London party

Starmer: Skills shortage cannot be solved by foreign workers

Sir Keir Starmer said the UK’s labor shortage cannot be solved with overseas workers, but by training Britons.

The Labor leader said: ‘We cannot rely on foreign talent coming in.’

In an extensive interview with the Sunday Express which covered Brexit, the migrant crisis and the possible return of Jeremy Corbyn, Sir Keir said Labor is a “changed party”.

He added: “We rocked the party.”

Sir Keir Starmer said Labor had been in turmoil since Jeremy Corbyn took the helm (House of Commons/PA)

According to the newspaper, Sir Keir revealed he supports a points-based immigration system so that qualified people can come to the UK where there is a specific shortage of skilled workers.

On Brexit, he said there was “no turning back”.

He told the Express: ‘Let me clarify Brexit. There is no reason to go back to the single market or the customs union. No more freedom of movement. There will also be no return to this.

“What we want is to make Brexit work.”

He went on to say that it is ‘very difficult to see the circumstances in which’ Mr Corbyn would return as an MP for his party.

Sir Keir’s reluctance to bring in overseas workers to fill labor shortages comes after Lord Wolfson, his Tory counterpart and prominent Brexit supporter, called on the government to do just that.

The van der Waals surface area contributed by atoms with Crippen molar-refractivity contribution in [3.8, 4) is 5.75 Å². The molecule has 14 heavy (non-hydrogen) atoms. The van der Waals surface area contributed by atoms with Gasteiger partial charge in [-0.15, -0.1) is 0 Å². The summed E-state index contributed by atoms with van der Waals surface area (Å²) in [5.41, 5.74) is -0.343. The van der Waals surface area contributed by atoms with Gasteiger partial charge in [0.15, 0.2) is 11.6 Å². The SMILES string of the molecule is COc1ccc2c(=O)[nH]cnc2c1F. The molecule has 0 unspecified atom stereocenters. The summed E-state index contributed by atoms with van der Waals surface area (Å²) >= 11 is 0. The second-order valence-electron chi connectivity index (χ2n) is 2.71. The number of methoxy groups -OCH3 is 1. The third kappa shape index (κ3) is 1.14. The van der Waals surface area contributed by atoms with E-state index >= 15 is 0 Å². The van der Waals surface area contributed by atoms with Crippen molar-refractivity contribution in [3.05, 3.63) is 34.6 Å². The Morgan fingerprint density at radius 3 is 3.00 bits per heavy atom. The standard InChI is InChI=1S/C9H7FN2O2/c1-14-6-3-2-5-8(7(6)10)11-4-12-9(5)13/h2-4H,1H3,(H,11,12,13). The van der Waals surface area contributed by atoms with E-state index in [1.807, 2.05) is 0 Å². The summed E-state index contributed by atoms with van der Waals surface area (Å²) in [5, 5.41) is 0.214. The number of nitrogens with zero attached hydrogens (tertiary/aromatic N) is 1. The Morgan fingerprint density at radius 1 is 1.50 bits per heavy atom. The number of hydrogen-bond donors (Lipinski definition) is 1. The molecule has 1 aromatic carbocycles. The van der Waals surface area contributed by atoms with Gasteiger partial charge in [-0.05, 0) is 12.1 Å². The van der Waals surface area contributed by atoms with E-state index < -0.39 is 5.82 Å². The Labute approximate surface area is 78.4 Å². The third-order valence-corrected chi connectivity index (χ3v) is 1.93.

File photo dated 06/12/19 of then Labor Party leader Jeremy Corbyn (right) alongside shadow Brexit secretary Keir Starmer at a press conference in central London
Sir Keir said it was ‘very difficult to see the circumstances in which’ Jeremy Corbyn would return as an MP (Jonathan Brady/PA)

Speaking to the BBC earlier this week, the Next boss said the UK’s current immigration policy was crippling economic growth. He suggested that companies could pay a tax to employ foreign workers, which would encourage them to give priority to British applicants.

“We have people lining up to come to this country to pick crops that are rotting in the fields, to work in warehouses that otherwise wouldn’t be usable, and we’re not letting them in,” Lord Wolfson said.

“We need to take a different approach to economically productive migration.

“I think when it comes to immigration, it’s definitely not Brexit that I wanted, or indeed a lot of those who voted for Brexit wanted.

“We have to remember, you know, we’re all stuck in this Brexit argument. We have to remember that what post-Brexit Britain looks like isn’t just for those who voted for Brexit. Brexit is for all of us to decide.